Title VII protections apply to men as well as women

The gender of a person performing work doesn't matter at all for most jobs. While certain career paths are historically associated with one gender or another, that doesn't mean that there is a natural or biological advantage to either gender in specific lines of work. People of either gender have the right to pursue any line of work they desire.

Unfortunately, some employers still apply gender biases to their hiring, advancement, compensation and termination decisions. They may systemically refuse to promote members of a certain gender above a certain rank within the company or turn a blind eye to a culture of harassment that makes much of the staff feel uncomfortable.

When talking about sexual harassment or sexual discrimination at work, it is common for people to imagine women as the victims. Although women do suffer discrimination and harassment at work, they are not the only ones. Men can also experience harassment at work because of their gender. Men who encounter career issues related to their gender could have the right to take legal action against their employers.

Title VII protections ensure employees a safe work environment

Title VII of the Civil Rights Act of 1964 helps to ensure that no one should be the victim of sex-based discrimination in the workplace. So long as at least 15 people work for your employer, these rules apply to them!

Whether an employer habitually discriminates against one gender or has permitted one or more employees to experience ongoing harassment at work, this could constitute a violation of the employees' civil rights. Most companies have human resources departments with specific procedures in place for employees with complaints regarding sex-based discrimination or harassment.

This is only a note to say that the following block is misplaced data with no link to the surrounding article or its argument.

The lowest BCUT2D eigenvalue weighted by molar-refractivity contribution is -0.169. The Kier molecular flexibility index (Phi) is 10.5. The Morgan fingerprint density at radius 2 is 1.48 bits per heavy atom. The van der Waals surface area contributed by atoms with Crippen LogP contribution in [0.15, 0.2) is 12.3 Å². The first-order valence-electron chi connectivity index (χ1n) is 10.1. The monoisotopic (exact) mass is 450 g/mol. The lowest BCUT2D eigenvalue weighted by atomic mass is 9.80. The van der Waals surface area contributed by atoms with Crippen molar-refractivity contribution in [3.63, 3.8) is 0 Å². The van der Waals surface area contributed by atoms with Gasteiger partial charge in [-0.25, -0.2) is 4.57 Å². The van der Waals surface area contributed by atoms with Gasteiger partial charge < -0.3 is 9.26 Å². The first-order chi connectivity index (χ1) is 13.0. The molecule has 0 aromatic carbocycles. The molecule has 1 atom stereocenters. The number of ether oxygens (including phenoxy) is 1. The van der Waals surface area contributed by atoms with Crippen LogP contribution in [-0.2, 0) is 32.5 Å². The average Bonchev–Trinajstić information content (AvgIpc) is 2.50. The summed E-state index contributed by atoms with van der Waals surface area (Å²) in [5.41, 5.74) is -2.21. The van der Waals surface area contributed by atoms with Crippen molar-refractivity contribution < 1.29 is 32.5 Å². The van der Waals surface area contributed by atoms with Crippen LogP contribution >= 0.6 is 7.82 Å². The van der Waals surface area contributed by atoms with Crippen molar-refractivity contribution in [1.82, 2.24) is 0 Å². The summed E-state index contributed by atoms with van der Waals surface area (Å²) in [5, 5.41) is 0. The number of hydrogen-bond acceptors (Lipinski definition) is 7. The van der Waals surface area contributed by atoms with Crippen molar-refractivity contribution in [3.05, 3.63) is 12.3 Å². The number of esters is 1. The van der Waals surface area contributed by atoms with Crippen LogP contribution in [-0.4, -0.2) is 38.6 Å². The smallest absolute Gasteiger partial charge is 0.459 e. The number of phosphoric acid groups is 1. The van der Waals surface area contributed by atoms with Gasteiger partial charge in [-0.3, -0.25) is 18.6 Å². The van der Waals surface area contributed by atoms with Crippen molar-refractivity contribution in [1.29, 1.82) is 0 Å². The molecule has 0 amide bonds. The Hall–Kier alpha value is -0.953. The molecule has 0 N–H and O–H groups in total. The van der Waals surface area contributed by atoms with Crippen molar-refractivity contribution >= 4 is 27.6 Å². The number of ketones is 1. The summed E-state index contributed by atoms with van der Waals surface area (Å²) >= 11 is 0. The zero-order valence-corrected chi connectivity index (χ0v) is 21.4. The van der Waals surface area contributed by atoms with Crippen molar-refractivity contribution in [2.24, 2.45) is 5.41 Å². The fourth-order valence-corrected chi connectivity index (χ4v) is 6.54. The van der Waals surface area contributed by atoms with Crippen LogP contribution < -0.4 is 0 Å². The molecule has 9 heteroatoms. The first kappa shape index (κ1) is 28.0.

Men as well as women are allowed to avail themselves of these protections and complaint processes. The protections of Title VII do not only apply to women. Instead, they apply to anyone who experiences harassment or discrimination at work because of their gender.

Whether your complaint went unhandled or you got fired, you have rights

Some companies are likely to ignore or minimize complaints related to sexual harassment or discrimination. They may do this to protect the people engaging in harassment and discriminatory practices, or they may do it out of an internal bias that says that only women can be victims of harassment.

Some companies will go so far as to retaliate against employees who report harassment or discrimination. If you started receiving poor performance reviews after a harassment complaint or if your company fired you shortly after you attempted to make a report, you may be the victim of employer retaliation.

Documenting your employer's behavior is an important step toward protecting yourself. So, too, is speaking with and employment law attorney who can help you hold your employer accountable.

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